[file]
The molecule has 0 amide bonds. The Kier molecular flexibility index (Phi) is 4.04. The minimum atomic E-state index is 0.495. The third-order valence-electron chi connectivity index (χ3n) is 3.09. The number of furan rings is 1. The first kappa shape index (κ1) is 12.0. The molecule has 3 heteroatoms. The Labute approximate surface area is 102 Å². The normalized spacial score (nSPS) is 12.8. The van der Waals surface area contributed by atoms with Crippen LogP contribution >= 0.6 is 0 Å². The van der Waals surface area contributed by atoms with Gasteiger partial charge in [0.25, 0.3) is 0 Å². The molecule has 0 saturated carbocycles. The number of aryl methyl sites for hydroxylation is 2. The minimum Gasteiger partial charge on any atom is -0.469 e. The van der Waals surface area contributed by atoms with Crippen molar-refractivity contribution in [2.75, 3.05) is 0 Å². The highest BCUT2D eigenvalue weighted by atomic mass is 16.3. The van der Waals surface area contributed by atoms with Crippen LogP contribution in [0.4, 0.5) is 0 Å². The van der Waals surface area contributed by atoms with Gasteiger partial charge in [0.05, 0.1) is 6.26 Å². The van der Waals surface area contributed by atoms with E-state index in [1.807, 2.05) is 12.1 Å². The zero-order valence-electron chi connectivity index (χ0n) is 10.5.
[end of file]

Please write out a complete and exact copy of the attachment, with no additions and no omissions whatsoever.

The molecule has 0 amide bonds. The Kier molecular flexibility index (Phi) is 4.04. The minimum atomic E-state index is 0.495. The third-order valence-electron chi connectivity index (χ3n) is 3.09. The number of furan rings is 1. The first kappa shape index (κ1) is 12.0. The molecule has 3 heteroatoms. The Labute approximate surface area is 102 Å². The normalized spacial score (nSPS) is 12.8. The van der Waals surface area contributed by atoms with Crippen LogP contribution >= 0.6 is 0 Å². The van der Waals surface area contributed by atoms with Gasteiger partial charge in [0.25, 0.3) is 0 Å². The molecule has 0 saturated carbocycles. The number of aryl methyl sites for hydroxylation is 2. The minimum Gasteiger partial charge on any atom is -0.469 e. The van der Waals surface area contributed by atoms with Crippen molar-refractivity contribution in [2.75, 3.05) is 0 Å². The highest BCUT2D eigenvalue weighted by atomic mass is 16.3. The van der Waals surface area contributed by atoms with Crippen LogP contribution in [0.4, 0.5) is 0 Å². The van der Waals surface area contributed by atoms with Gasteiger partial charge in [0.05, 0.1) is 6.26 Å². The van der Waals surface area contributed by atoms with E-state index in [1.807, 2.05) is 12.1 Å². The zero-order valence-electron chi connectivity index (χ0n) is 10.5.